Alexander understood the power of promotion. His publicity material detailed the local scenic attractions and billed ‘his’ river destination as the ‘Rhine of Maoriland’. Posters and booklets promoting the Wanganui River area were distributed in Britain and America by Thomas Cook and Son. In June 1910 he assisted the French film makers Pathé Frères to make an 18-minute film of Wanganui, the riverboats and the river. This film featured various scenic highlights including the vine ladders Maoris used to climb the cliffs to their settlements high above. These ladders proved to be of great interest to wealthy overseas tourists who had ‘done’ Europe and Egypt and were searching for the unusual and fantastic in far off lands. Needless to say, the French film had a role to play in increasing tourist numbers to Alexander’s ships and hotel and houseboat. No doubt, the film would also have featured the work needed to keep his ships sailing as navigation on parts of the river was difficult. Channels had to be constantly cleared and cables attached to the ships were used to winch them over the fastest rapids. To add to the excitement, ship crews communicated with the shore by carrier pigeons until telephones were installed in 1914.

Apart from the tourists, Alexander’s boats were also used by local Maori, by the staff manning the mission stations and by settlers moving into the hinterland which was at the time being opened for settlement. The ships were an important means of cargo transport, carrying domestic supplies, stock and mail, wool and other farm produce. They also carried hundreds of workers and large quantities of the material and machinery required for building the viaducts and central section of the main trunk railway line.

A large fire destroyed Pipiriki House on 10 March 1909 but within 11 months the astute businessman had it rebuilt as the most up-to-date tourist hotel in New Zealand. By December 1911 he had a staggering 19 vessels operating on the river. These included steam ships and even motorized canoes. All of them were repaired at the workshops he had built to maintain his fleet of ships.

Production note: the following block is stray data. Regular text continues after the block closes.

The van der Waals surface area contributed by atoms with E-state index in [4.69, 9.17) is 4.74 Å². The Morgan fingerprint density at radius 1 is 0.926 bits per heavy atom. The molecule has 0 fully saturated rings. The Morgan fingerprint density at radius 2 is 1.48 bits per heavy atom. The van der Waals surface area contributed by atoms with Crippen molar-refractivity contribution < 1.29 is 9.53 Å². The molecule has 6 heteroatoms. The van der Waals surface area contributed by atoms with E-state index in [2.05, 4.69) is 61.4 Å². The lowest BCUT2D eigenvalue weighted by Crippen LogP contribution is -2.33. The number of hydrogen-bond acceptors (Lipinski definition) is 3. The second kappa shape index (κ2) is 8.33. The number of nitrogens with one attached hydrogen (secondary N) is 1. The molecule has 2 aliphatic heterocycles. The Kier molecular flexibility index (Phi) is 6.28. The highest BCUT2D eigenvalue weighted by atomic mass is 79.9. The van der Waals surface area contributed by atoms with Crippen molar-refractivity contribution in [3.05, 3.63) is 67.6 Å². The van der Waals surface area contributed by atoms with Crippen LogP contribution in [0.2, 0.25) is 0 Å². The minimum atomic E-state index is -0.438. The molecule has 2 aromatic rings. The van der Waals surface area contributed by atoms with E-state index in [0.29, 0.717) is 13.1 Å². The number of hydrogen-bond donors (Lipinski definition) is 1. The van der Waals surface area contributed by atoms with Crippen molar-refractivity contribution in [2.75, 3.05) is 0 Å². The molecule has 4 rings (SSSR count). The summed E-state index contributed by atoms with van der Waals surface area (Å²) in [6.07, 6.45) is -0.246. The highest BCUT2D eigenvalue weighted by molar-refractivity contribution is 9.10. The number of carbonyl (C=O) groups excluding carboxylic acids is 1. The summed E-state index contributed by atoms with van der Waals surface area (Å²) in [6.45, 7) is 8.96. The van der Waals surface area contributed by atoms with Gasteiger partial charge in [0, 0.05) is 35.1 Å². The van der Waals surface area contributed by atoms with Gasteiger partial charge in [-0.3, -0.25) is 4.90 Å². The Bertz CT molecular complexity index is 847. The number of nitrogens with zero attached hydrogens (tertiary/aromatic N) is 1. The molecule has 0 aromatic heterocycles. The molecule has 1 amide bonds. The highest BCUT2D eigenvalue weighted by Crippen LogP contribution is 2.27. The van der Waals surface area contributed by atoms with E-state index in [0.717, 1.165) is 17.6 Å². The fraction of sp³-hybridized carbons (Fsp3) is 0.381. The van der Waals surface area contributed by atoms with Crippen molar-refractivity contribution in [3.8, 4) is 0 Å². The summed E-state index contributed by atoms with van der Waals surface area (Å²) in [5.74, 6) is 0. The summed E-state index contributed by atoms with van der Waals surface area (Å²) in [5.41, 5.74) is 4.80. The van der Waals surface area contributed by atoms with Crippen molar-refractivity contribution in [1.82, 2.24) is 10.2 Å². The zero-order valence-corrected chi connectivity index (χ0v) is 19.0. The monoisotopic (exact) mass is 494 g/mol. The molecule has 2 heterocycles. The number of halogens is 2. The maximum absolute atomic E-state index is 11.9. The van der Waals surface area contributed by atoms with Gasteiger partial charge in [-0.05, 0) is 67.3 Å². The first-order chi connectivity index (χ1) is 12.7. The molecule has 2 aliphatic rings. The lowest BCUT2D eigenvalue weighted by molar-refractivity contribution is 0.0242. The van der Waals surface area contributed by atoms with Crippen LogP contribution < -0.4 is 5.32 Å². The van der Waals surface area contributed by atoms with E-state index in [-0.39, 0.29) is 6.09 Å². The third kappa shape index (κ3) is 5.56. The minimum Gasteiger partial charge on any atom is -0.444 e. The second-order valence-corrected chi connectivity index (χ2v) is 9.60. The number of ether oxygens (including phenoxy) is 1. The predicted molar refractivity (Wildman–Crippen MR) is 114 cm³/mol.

To say Alexander Hatrick was a busy man was an understatement. By December 1910, he was involved in 40 commercial activities. He was also managing director of a lucrative steel water-pipe company, and an early importer of motor vehicles into New Zealand. By 1918 the company was the largest motor firm in the country with branches in Wellington, Auckland, Sydney, Melbourne and London. Apart from his business commitments, he was also prominent in public life. He served on the Wanganui Harbour Board. As mayor from 1897 to 1904, he cranked things up in the town by overseeing the development of the gas works, the town’s water supply and the tramways. The opera house was also built during his mayoralty. Needless to say, his contribution to the economy of the Wanganui region was enormous. He not only provided numerous services and commodities but also employed a large number of people.

Alexander was also a humanitarian. He made efforts to protect historic and natural features on the river. Mother Aubert and her sisters at the catholic mission at Jerusalem on the banks of the upper river always enjoyed free travel on his riverboats and women attending the 1901 National Council of Women convention were given a free day’s outing on the Manuwai.

In Wanganui today, there are reminders of the vision and practical skills this extraordinarily successful business pioneer managed to achieve in the heyday of European settlement. The best known of these is the paddle steamer Waimarie which Alexander added to his riverboat fleet in 1902. It still chugs up and down the river and is now one of the best loved historic attractions in the region.

PS: I used the original spelling of ‘Wanganui” An “h” was added only a few years ago so it would have been spelt as above in the time I have written about in this blog.

Ceidrik Heward